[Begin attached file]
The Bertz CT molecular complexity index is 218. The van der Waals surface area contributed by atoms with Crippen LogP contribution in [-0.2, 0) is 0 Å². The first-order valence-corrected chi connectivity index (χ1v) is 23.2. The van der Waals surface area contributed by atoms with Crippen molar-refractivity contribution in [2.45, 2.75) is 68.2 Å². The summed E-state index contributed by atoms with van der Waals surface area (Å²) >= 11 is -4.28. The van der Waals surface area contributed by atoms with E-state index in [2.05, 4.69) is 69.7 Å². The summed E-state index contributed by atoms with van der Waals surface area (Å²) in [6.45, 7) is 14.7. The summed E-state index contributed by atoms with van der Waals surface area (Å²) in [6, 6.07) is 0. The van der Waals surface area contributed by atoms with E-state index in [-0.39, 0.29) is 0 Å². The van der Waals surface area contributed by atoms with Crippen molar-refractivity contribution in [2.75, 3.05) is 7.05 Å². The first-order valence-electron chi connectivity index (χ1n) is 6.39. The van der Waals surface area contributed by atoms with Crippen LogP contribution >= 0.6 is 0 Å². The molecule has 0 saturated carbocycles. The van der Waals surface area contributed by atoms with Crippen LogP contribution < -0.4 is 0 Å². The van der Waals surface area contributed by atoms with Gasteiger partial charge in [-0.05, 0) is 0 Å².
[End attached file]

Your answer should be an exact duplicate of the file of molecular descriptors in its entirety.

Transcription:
The Bertz CT molecular complexity index is 218. The van der Waals surface area contributed by atoms with Crippen LogP contribution in [-0.2, 0) is 0 Å². The first-order valence-corrected chi connectivity index (χ1v) is 23.2. The van der Waals surface area contributed by atoms with Crippen molar-refractivity contribution in [2.45, 2.75) is 68.2 Å². The summed E-state index contributed by atoms with van der Waals surface area (Å²) >= 11 is -4.28. The van der Waals surface area contributed by atoms with E-state index in [2.05, 4.69) is 69.7 Å². The summed E-state index contributed by atoms with van der Waals surface area (Å²) in [6.45, 7) is 14.7. The summed E-state index contributed by atoms with van der Waals surface area (Å²) in [6, 6.07) is 0. The van der Waals surface area contributed by atoms with E-state index in [-0.39, 0.29) is 0 Å². The van der Waals surface area contributed by atoms with Crippen molar-refractivity contribution in [2.75, 3.05) is 7.05 Å². The first-order valence-electron chi connectivity index (χ1n) is 6.39. The van der Waals surface area contributed by atoms with Crippen LogP contribution >= 0.6 is 0 Å². The molecule has 0 saturated carbocycles. The van der Waals surface area contributed by atoms with Crippen LogP contribution < -0.4 is 0 Å². The van der Waals surface area contributed by atoms with Gasteiger partial charge in [-0.05, 0) is 0 Å².